The government has no effective policy on children's homes. There is no proper method of assessment in cases where a child may actually need to be put in an orphanage. No orphanages in Nepal, including Bal Mandir, receive any government funding so they are forced to look elsewhere to raise cash.

Shrestha says that some of the most abusive orphanages urgently need to be shut down the CCWB rarely acts because they have no-where to put the rescued children. "There are some good orphanages," admits Shrestha. Asked what happens in the bad ones he reels off a list: physical punishment, torture, sexual abuse, begging duty on the street, one meal a day, no treatment when they fall sick, no schooling.

Ethics, Transparency, Support
~ What All Adoptions Deserve.

Thursday, September 29, 2011

Disabled kids to get priority in adoption (The Himalayan Times)

Disabled kids to get priority in adoption (The Himalayan Times)



KATHMANDU: The government is to give priority to ‘children with special needs’ –– those who have some kind of disability –– for inter-country adoption, said a committee established to monitor inter-country adoptions.

To pave way for the new provision, the government in January amended the Inter-Country Adoption Regulation.

Inter-country Adoption Management Committee Chairman Mahendra Shrestha said the provision will be implemented as the panel prepares a new list of kids, who are to be made available for inter-country adoption.

“After collecting data on children eligible for the adoption, we will invite applications by next month,” said Shrestha. “Although some countries have banned adoption of Nepali children, citizens of some European countries have shown interest in adopting children with disability,” he added.

A dozen European countries such as Noway, the UK and Italy soon followed suit and barred their citizens from adopting Nepali children.

Shrestha said the government was planning to introduce programmes to encourage domestic adoption as well. “To encourage domestic adoption, we are planning to build regional centres for destitute children by using the revenue received through inter-country adoption,” he informed.

Nepal has adopted a remarkably broad definition of special needs (see below). Adoption reformers fear this is an attempt by corrupt insiders to game the adoption process. Almost any child will qualify as "special needs" under the new rules:

Government of Nepal

Ministry of Women, Children and Social Welfare


Date of Decision : 5 January 2011

In accrodance with the Article 15A. of Terms and Conditions and Process for Granting Approval for Adoption of Nepali child by an Alien (First Ammendment), 2067 (2010), the Ministry has defined and classified the special needs children as mentioned below :

Definition: Children who need more care, concern and love from the parents due to the abnormal medical, physical, emotional, and developmental condition and sometime due to their special circumstances Older age children living under special conditions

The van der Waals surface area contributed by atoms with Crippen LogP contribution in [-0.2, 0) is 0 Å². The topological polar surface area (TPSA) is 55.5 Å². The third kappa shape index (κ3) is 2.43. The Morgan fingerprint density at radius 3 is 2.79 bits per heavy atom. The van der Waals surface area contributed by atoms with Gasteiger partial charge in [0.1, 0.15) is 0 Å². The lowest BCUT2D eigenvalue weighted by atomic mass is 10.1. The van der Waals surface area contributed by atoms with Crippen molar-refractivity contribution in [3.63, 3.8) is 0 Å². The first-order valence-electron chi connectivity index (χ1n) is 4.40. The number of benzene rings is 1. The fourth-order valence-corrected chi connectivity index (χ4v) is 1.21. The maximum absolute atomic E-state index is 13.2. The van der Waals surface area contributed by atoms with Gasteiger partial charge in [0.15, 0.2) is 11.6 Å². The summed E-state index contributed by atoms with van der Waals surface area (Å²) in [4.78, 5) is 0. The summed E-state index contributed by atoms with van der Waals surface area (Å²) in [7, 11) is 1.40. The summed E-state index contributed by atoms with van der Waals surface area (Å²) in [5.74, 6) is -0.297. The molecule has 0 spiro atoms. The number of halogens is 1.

Older children over 6 years/sibling group


Low Birth weight


Children with following Conditions:

Acute Ricketts
Blood disorders
Brain Lesion
Chronic Asthma
Chronic Eczema
Cleft Lip-Cleft Palate/Cleft Lip
Ectodermal displacia (no sweat glands)
Epilepsy (does not include fever induced
Fetal Alcohol Syndrome
Fingers-toes missing
Hare lip
Heart conditions of a severe nature
Hepatitis B+
Ichthyosis (Collodian baby)
Indeterminate sex
Limbs Missing
Neurological disorders
Partially Blind
Partially Deaf
Pier Robin Syndrome (no tongue)
Severe disfiguring birth marks
Severe Orthopedic conditions
Severe Seizure disorders
Speech dysfunction-dysphasia
Spina Bifida
Thalasemia Major


Prior traumatic background, disruption, long institutional care, difficult circumstances, psychiatric and mentally challenged parentage.

Note: Older Child means the child above 6 years of age upto 16 years of age.

Ethics, Transparency, Support
~ What All Adoptions Deserve.

Renewal of Foreign Organizations or Agencies (MOWCSW notice)

Government of Nepal

Ministry of Women, Children and Social Welfare

Notice on

Renewal of Foreign Organizations or Agencies

Date: 4 September 2011

Upon scrutiny the applications submitted by the following foreign organizations along with other documents for renewal pursuant to the notice published on 2 January 2011 for renewal of the foreign organizations enlisted for two years with effect from 1 January 2009 under this Ministry with regards to inter-country adoption, this is to inform all the concerned that the following foreign organizations have been renewed for two years with effect from 1 January 2011 subject to observance of the following terms and conditions.

Terms and Conditions:

(a) The foreign organizations or agencies enlisted with the Ministry shall be required to produce the evidence indicating recognition received from the Hague Secretariat.

(b) It is required to comply with the directives issued by the Ministry and the Committee from time to time.